Why is the corn maze such a popular autumn tradition?

By Farah Bassyouni Oct 7, 2022

Autumn is the season of harvest – it conjures images of shiny red apples, pumpkin patches, bulbous gourds and, since the early ‘90s, the corn maze. 

Corn mazes involve a network of converging paths and dead ends carved into a cornfield that maze goers can navigate. The dense clusters of tall cornhusks limit their field of vision, forcing them to wander somewhat aimlessly through the maze to find a way out.

The mainstream popularity of corn mazes has emerged only in recent decades. The first commercial corn maze in the United States was created in 1993 in Annville, Pennsylvania in a three- acre cornfield. Its 1.9 miles of trails formed the shape of a dinosaur. It’s common for corn maze designs to create some kind of topographical image, sometimes in the form of an animal, character or company logo. 

The closest corn maze to IWU is on Rader Family Farms, a working grain farm on the rural fringe of Normal, Illinois just under five miles from campus. The winding turns of their 12-acre maze this year create the shape of a scarecrow standing over a cornucopia full of food. A portion of their farm opens every year for the public to partake in various fall activities. Their 50 fall activities include their pumpkin patch, tram ride, 40-foot barrel slide, bouncing pillow and chief among them, their corn maze. They created their first maze in 2009, said Adam Rader, who oversees the specialty farm operation. 

“We started by planting the [whole] field and we’d cross-hatch it in two different directions, and then had a guy who had a GPS on a skid steer who would chop the corn down,” Rader said. 

After using that production method for four or five years, they decided to utilize precision planting technology to create their maze themselves, and save a lot of extra corn seed. Their 60-foot grain planter has 24 rows. Each acts as an individual planter with the ability to stop and start with the push of a button. Today, they’re able to coordinate their planter with a GPS map of their maze design, and avoid planting corn seed in the pathways of the maze. When the corn grows up, the maze is already constructed. 

Every year they switch up the layout of their maze, and sometimes have a sponsor who’s involved in the design process. In the top left corner of this year’s maze, adjacent to the extended right arm of the scarecrow, the converging pathways read “DiPel 50 Years”, which refers to a company that sells biological herbicides out of Chicago, Rader said.  

After Rader and his coworkers build their design, they send it to the Maze Company in Utah to turn it into a functioning maze. “They do what we call, ‘mazify’ it,” Rader said. “because there is an art to that.” Rader’s maze has three bridges in different areas of the cornfield that act as vantage points– The Maze company decides where the bridges and dead ends go, how all of the paths intersect to create the design image and where the fast track paths go, should anyone deep in the maze need to be rescued.   

All kinds of people come to attempt their maze each year – from college kids trying to reconnect to their roots, to young families trying to create new fall traditions. As someone who grew up around corn and spends a lot of time working in cornfields, walking around a corn maze isn’t particularly intriguing to Radar. “Maybe it’s the mystery and challenge of getting through it, but I don’t exactly know what draws people to come do it,” Rader said. “It’s definitely put our farm on the map, and it’s something that gets people in here.”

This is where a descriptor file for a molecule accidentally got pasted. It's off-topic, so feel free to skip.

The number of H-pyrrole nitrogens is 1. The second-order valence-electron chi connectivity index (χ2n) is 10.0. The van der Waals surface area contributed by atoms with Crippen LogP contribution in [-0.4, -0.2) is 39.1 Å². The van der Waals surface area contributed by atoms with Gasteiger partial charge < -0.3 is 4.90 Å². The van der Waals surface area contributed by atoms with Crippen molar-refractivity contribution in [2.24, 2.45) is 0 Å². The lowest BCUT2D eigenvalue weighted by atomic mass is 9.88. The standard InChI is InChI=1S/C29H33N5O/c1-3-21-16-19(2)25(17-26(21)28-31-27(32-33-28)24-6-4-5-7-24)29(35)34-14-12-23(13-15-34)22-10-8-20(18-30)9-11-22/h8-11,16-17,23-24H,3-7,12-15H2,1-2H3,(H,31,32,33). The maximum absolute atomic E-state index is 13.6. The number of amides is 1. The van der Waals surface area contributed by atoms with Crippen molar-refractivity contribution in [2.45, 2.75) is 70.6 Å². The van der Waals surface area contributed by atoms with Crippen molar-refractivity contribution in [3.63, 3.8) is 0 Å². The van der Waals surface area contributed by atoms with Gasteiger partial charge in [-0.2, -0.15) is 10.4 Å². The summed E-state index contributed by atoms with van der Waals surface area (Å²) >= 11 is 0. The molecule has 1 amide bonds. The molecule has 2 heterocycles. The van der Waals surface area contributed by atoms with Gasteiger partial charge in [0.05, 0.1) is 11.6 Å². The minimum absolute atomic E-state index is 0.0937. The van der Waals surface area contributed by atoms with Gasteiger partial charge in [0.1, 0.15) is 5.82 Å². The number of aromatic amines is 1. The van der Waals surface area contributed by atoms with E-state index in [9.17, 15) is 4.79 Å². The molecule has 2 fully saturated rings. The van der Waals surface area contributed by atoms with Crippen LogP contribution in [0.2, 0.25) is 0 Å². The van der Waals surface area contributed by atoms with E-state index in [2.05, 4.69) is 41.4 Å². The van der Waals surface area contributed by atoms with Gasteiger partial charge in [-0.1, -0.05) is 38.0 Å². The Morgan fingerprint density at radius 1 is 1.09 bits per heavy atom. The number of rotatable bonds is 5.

What is so compelling about mazes? Can the answer be found in Greek mythology? One of the most profound cultural stories about a maze is the Greek myth of Theseus, who vanquishes the minotaur after navigating the labyrinth that it’s imprisoned in. 

The myth of Theseus and the Labyrinth has been told, discussed and recreated for thousands of years. Part of its narrative resonance lies in the challenge the labyrinth represents. 

“I think that a labyrinth represents a puzzle, a symbol that represents the effort it takes for humans to piece out how to move forward in the right direction, to find a way out of a difficult situation in life,” Professor of Greek and Roman studies Nancy Sultan said.  

Mazes allow us to manifest our innate desire to conquer uncertainty. Trekking through uncharted paths between walls of ten foot high corn stocks wouldn’t be nearly as engaging if there wasn’t the possibility of hitting a dead end, and unwittingly walking the same path over and over. Then there’d be no puzzle to solve.

“I think there’s also an element of fear, because when you’re in a maze and you can’t easily get out of it, you become very scared. There’s this feeling that you’re trapped, that humans feel trapped in so many different ways,” Sultan said. 

“Most people like when we have a challenging maze, I think people really enjoy trying to navigate their way through it,” Rader said. “Some people try to do it without the map, some do it with the map, and some people just don’t have any sense of direction, so they struggle the whole time.”

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